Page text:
MONAJEDWell, the Syrian population is almost 70 to 75 percent Sunni Arabs. And we have about 10 to 12 percent Christians, mainly Orthodox or, you know, smaller numbers Catholics. It's actually of all types of Christians are there and there also is Ismailis, a tiny minority and Alawites, 12 percent, and less than 5 percent Druze. What they believe in, you know, it varies from, you know, one sector to another. But mainly, the Druze and Alawite also share some religious beliefs with the Christians and various of Christians, what we know Christians are or what Catholics are, what Orthodox are.
NNAMDIGary, thank you very much for your call. Katherine Zeopf, you covered this region on the ground for several years for the New York Times. Now, you're covering it from New York. You're newspaper has only been able to get inside of Syria for a few moments since this uprising began. What's been your strategy for following the events taking place inside of Syria?
ZOEPFWell, we have a couple of Syrian stringers who are working on the ground anonymously and it's -- they're working under incredible risks. It's, you know, in fact difficult sometimes to be in touch with them. They often will use Skype or chat, Internet chat programs like G Chat, you know, different ones on different days, depending on what they feel is safest. Also, we're following the information that activists like Ausama are providing us with. We're able to follow some of the events on YouTube.
ZOEPFThere have been a number of the demonstrations that have been up online almost in real time. Actually the -- it's been very impressive how quickly, given the stricture that they're working under, that the activists are able to make the information available using new media. So we're using a combination of those things. But it is very difficult.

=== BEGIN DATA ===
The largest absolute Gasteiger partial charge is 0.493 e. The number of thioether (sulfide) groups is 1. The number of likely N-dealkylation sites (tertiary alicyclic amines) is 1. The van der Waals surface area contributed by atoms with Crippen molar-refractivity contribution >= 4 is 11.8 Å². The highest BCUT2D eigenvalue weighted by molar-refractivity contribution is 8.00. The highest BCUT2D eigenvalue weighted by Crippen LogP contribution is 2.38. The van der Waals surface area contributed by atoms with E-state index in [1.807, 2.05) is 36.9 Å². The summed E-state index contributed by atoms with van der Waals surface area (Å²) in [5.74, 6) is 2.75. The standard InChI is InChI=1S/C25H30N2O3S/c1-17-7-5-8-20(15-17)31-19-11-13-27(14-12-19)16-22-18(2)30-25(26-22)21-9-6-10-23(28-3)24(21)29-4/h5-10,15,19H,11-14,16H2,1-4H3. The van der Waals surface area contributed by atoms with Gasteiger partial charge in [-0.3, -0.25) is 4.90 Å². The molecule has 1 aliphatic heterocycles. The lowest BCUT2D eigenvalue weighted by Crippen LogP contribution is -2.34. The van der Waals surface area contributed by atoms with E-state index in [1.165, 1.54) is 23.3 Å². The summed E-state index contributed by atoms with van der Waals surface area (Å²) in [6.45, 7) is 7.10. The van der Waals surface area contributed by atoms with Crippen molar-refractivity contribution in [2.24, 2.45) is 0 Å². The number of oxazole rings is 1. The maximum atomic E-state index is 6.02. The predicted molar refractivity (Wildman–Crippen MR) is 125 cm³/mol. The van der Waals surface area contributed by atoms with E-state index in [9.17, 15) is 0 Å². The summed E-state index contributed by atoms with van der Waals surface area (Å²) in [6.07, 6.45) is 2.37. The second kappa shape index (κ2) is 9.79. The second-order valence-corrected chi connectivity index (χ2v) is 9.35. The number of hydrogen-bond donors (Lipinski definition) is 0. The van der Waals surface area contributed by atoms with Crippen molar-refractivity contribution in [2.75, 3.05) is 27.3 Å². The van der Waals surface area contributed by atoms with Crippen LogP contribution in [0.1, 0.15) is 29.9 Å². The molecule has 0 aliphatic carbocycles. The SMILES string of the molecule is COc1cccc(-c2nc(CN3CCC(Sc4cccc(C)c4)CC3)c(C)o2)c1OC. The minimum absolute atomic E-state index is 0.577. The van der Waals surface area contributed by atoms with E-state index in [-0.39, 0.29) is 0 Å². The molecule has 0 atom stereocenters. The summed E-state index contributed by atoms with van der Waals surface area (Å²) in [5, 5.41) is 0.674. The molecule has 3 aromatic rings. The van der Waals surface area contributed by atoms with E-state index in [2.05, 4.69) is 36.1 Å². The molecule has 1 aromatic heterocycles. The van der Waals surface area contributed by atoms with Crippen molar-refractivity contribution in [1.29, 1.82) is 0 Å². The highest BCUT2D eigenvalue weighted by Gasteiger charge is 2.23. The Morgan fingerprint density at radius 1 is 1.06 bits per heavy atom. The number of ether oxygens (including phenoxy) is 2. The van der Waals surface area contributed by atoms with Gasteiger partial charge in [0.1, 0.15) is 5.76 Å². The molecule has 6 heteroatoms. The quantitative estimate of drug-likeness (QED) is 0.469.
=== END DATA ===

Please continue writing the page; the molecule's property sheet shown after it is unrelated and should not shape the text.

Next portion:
NNAMDIYeah. I know that Anthony Shadid of The Times got in for a very short while in Syria.
ZOEPFFor an afternoon, yeah.
NNAMDIAnd was able to conduct an interview there. But you recently reported about Dorothy Parvaz, an Al-Jazeera journalist who went missing in Syria and apparently was sent to Iran by the government a few days later. Tell us -- give us a synopsis of that story, if you will.
ZOEPFWell, Dorothy Parvaz is a reporter for Al-Jazeera who holds citizenship, Canadian-American and Iranian citizenship. She apparently entered Syria about two weeks ago on her Iranian passport. And the Syrian officials announced that she had entered, saying that she was tourist instead of a journalist. And she was held -- she seems to have been held for several days in Damascus. And then last week, the Syrian government announced that she had been deported to Iran. Iran has not yet confirmed whether or not they have her. But it's a very...
NNAMDIAnd she has been incommunicado ever since.
ZOEPFShe's been incommunicado. I spoke to her fiancé last week. Their family is very concerned. They have not been able to get any information about where she's being held and ion what conditions.
NNAMDIAusama Monajed, you've said that you were detained and tortured yourself in Damascus seven years ago. What happened?